conditions. Harsh C sound emphasizes the quick pace of digging through ground. Point3: Hard work involved in digging. - Evidence1: straining rump (language, diction choice) - Explain1: To strain is strenuous needs great effort. - Evidence2: Father bends low - Explain2: Involves a large amount of physical movement (Evidence1,2 - father) - Evidence3: heaving sods going down and down - Explain3: Diction heave requires powerful strength. To continue going down and down illustrates the stamina needed to finish the job. (Evidence3 - grandfather) So far Ive mentioned the action involved, styles (lang, lit features), settings contributions

We can take note that the process of digging gives rise to themes of hard work, perseverance, family duty and determination. Motifs include ideas of repetition, phonology to emphasize digging process Moving on to B. Relationship with father and admiration for grandfather (Character, action, setting, style, themes) Point1: Heaneys relationship with his father is positive yet there is a distance between them. - Evidence1: [Setting] Heaney writes at his desk Father works in field. Quote Under my window. - Explain1: Window separates father and son, yet not entirely as he can hear the rasping sound - Evidence2: [Structure] Stanza 2 and 3 Quote I look down / Till his straining - Explain2: Incomplete sentence, jumps to next stanza re-emphasizes the distance - Evidence3: Stanza 4 Quote To scatter new potatoes that we picked, / Loving their cool hardness inour hands. - Explain3: Positive closeness by using words we and our, theres shared experience, reflects happy times [togetherness] with diction loving - Evidence4: Stanza 5 quote By God, the man could handle a spade. - Explain4: Admiration, impressed with father. Point2: Heaney holds great admiration and respect towards grandfather. - Evidence1: Stanza 5 quote Just like his old man. - Explain1: Heaney compares father to grandfather, both are great diggers. - Evidence2: Stanza 6 quote My grandfather cut more turf in a day/Than any other man on Toners bog. - Explain2: Reputation of grandfather being skillful. - Evidence3: I carried him milk in a bottle corked sloppily with paper. He straightened up to drink it, then fell to right away slicing neatly - Explain3: Heaney shows care by offering a drink. Diction sloppily is contrasted with grandfather slicing neatly - difference between young and the elderly, difference in experience. Themes: Family relationships, perseverance, Family pride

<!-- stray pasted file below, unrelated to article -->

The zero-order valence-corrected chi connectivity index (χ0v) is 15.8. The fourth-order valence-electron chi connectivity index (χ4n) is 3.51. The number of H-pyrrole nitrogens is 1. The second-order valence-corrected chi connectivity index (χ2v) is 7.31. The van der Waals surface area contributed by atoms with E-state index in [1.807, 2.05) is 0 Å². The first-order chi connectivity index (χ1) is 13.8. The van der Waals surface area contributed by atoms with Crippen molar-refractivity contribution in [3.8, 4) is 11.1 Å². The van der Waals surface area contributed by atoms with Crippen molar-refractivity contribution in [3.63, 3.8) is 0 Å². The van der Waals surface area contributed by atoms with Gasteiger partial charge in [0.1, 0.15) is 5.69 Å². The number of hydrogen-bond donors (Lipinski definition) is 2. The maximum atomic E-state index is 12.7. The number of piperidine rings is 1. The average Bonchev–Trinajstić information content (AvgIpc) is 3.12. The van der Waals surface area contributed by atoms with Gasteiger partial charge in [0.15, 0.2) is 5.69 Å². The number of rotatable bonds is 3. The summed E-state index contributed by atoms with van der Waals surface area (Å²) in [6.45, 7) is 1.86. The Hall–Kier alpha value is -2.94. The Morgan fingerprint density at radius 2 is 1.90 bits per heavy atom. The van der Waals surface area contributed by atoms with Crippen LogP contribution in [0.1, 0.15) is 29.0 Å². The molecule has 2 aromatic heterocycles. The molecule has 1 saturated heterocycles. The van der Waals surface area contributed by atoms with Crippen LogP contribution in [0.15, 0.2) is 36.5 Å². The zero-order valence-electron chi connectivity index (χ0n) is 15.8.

C. Heaneys intentions (Character, style) Point1: Does not want to follow the path of his father and grandfather. - Evidence1: Ive no spade to follow men like them. - Explain1: Physical manual labour is not his expertise. Point2: He intends to dig in a metaphorical sense back into his past as be believes his pen is like a weapon. - Evidence1: Last stanza Between my finger and my thumb/The squat pen rests; snug as a gun./Ill dig with it. - Explain1: The gun is a metaphor and suggests that writing is a weapon for him to raise awareness of political events and in a way protect his people. Point3: To address memory. - Evidence1: Ill dig with it. - Explain1: Links to digging back into his past, memories he had links to other poems based on personal experiences such as Death of a Naturalist - Evidence2: Structure - stanzas are at different lengths - Explain2: This reflects how the memory of the poet works. The detail to which he can describe and recall.

6. Titles appropriateness Digging is a recurrent motif throughout this poem. Not only has Heaney explained the process involved but as well as the hardships that his family has gone through when working in the fields. It reflects part of the lives of Irish people. Quote from stanza 3 Bends low, comes up twenty years away - which is a large part of Heaneys fathers life. This title is definitely appropriate. 7. Conclusion. I feel that I have definitely gained an understanding of the tough process in digging for potatoes, but like Heaney has come to admire the perseverance of his father and grandfather as they carry out their tasks ever so dutifully. Heaneys use of language and literary devices clearly sets up the difficulties experienced in the field and reveals Heaneys admiration and respect towards his father and grandfather.